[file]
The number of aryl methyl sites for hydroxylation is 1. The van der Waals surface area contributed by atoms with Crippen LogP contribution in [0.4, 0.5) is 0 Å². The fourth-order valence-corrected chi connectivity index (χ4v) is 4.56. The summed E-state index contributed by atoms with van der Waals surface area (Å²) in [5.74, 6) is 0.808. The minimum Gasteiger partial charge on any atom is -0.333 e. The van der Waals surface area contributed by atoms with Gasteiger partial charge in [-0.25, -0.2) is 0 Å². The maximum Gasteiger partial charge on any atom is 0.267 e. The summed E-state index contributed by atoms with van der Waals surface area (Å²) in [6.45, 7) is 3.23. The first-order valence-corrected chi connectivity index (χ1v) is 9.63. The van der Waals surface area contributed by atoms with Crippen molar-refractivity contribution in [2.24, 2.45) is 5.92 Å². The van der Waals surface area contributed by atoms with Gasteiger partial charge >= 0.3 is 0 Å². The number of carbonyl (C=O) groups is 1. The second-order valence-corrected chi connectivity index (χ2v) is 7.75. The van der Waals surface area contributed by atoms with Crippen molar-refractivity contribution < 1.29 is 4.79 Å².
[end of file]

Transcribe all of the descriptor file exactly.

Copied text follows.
The number of aryl methyl sites for hydroxylation is 1. The van der Waals surface area contributed by atoms with Crippen LogP contribution in [0.4, 0.5) is 0 Å². The fourth-order valence-corrected chi connectivity index (χ4v) is 4.56. The summed E-state index contributed by atoms with van der Waals surface area (Å²) in [5.74, 6) is 0.808. The minimum Gasteiger partial charge on any atom is -0.333 e. The van der Waals surface area contributed by atoms with Gasteiger partial charge in [-0.25, -0.2) is 0 Å². The maximum Gasteiger partial charge on any atom is 0.267 e. The summed E-state index contributed by atoms with van der Waals surface area (Å²) in [6.45, 7) is 3.23. The first-order valence-corrected chi connectivity index (χ1v) is 9.63. The van der Waals surface area contributed by atoms with Crippen molar-refractivity contribution in [2.24, 2.45) is 5.92 Å². The van der Waals surface area contributed by atoms with Gasteiger partial charge >= 0.3 is 0 Å². The number of carbonyl (C=O) groups is 1. The second-order valence-corrected chi connectivity index (χ2v) is 7.75. The van der Waals surface area contributed by atoms with Crippen molar-refractivity contribution < 1.29 is 4.79 Å².